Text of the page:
The first thing most people notice when looking at a Magic: The Gathering (MTG) card is usually the impressive art that realizes the creatures, sorceries, and other fantastical visions of an expansive fictional universe, now over 20 years old. But at its core, MTG is a strategy game about attacking, defending, planning, and power. The wonderful visuals aren’t required to enjoy the game. Players who have visual handicaps can smash life totals with big creatures too, they just have to get a little creative.
In a series of images posted to Imgur by MTG judge Imogen in Lancaster, England this week, a blind player named Richard gears up for a pre-release tournament with MTG’s latest set: Magic Origins. Richard used a device called a “brailler”–like a typewriter that impresses braille patterns onto objects, usually paper–to stamp tactile dots onto the sleeves that would hold his cards. By adding braille to the sleeves and not the cards themselves, Richard is able to avoid damaging his cards, can have his deck certified for tournament play, and doesn’t require an assistant to read his cards to him (many visually-impaired MTG players do require assistance reading the cards, but this also gives opponents in earshot an advantage).
Richard doesn’t simply type out all the words on the card–he is more clever than that. “On cards with little text he repeats the text so the whole sleeve is covered,” says Imogen, “This serves two purposes, firstly it means that his opponent can’t try and work out which cards are in his hand by the amount of text on them, and secondly so that his deck is ‘balanced’–all the cards are the same thickness across the whole card so his deck doesn’t tilt and fall over.”
And though MTG players in tournaments may be hesitant to accommodate a player like Richard, Imogen reported that after reading him all of his cards, Richard quickly typed up his sleeves, and was ready to participate by the time the action started.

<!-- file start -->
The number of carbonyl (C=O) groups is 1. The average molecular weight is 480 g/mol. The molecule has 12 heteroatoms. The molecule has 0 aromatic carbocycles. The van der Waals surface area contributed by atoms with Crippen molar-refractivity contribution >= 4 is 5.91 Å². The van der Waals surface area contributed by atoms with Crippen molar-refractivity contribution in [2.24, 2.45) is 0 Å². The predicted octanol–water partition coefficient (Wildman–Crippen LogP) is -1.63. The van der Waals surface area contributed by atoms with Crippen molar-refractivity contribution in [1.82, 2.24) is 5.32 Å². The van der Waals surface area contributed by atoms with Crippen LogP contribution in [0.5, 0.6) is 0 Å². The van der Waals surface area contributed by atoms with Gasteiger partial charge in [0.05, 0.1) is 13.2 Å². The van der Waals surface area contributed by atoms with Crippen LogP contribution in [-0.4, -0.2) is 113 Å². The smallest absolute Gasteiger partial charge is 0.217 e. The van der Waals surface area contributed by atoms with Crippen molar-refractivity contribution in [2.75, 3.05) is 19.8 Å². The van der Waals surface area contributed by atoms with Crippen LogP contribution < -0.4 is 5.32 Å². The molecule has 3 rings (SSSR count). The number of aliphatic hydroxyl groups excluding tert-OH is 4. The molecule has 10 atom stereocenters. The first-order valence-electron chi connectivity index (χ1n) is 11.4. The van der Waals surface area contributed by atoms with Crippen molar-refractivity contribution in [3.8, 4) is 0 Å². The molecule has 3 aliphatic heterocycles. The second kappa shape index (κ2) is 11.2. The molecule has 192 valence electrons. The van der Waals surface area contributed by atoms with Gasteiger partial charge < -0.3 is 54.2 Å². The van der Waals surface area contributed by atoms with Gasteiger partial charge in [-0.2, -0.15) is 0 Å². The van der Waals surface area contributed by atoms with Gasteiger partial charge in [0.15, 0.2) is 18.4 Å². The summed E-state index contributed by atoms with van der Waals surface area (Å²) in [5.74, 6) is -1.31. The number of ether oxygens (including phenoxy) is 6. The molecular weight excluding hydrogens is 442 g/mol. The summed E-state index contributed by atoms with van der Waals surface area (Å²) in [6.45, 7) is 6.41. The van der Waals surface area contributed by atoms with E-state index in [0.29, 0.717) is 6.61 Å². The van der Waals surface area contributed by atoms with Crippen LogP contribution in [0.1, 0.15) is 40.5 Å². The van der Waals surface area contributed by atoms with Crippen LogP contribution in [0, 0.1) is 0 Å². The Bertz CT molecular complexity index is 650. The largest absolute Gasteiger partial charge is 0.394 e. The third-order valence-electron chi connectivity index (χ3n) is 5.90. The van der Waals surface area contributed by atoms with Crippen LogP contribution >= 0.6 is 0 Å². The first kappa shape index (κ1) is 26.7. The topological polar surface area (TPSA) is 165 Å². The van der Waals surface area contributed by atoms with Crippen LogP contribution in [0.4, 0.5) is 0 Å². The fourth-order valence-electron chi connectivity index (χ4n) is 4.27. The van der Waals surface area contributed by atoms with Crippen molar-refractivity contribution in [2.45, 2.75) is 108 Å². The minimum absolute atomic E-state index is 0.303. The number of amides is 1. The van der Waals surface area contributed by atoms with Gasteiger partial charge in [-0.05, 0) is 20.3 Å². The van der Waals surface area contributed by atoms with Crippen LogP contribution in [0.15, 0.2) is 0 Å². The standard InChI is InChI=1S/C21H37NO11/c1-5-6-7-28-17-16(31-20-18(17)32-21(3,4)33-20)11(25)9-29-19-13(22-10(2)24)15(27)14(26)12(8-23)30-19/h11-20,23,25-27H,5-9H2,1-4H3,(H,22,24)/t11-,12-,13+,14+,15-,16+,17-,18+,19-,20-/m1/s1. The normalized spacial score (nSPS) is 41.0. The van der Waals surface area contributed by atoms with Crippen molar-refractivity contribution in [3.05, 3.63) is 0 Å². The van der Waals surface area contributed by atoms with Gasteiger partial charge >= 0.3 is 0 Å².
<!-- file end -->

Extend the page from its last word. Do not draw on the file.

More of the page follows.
There are other tweaks that Richard needs to make to be an effective player. Because he has to keep and update a complicated “board state” in his head at all times, Richard relies on the MTG rule of “free information” in sanctioned play. What cards an opponent has on the board, what they are playing and when, as well as how much “mana” they have untapped or unused is all information that must be relayed to another player if requested. Using this freedom of information, Richard can navigate a game without ever seeing it.
While this kind of cooperation could be construed as a burden by some players–experienced MTG players have cards and plays memorized so that actions can be taken without announcing every step -Richard’s inclusion, as is the inclusion of everyone who loves to play MTG, is a net benefit for the community.
“This was a little out of some players’ comfort zones at first, but they all got used to it very quickly,” Imogen said. A game with Richard is just like any other game.
Richard certainly isn’t the first to use braille on his card sleeves. Forums for MTG and for the blind are both filled with players discussing rulings and techniques. Many advocate putting braille on sleeves, and report that it works well.
For tournament play however, Magic: The Gathering rules are unclear. More casual events like “Friday Night Magic” are officiated more easily, and accommodating blind players is largely up to judge discretion. However, “for a higher REL [more competitive] event, the problems of revealing of information, coaching, and slow play become troublesome,” says David Lyford-Smith, MTG’s United Kingdom & South Africa’s Regional Coordinator. “The DCI does not have an official policy on this.”
Despite the problems that may arise in high-level tournament play, the important thing is that Richard, and many like him, can play. And the community wants them to. “I played against this guy last week at Friday Night Magic, really nice bloke. You get used to announcing everything really quickly,” said Imgur commenter omgwtfbbqetc.
Imgur user JoDodds also found the thread. “I remember playing him at Friday Night Magic ages ago and I had no idea how he did it and was too shy to ask. He beat me of course!”
Kyle Hill is the science editor of Nerdist Industries. Follow on Twitter @Sci_Phile.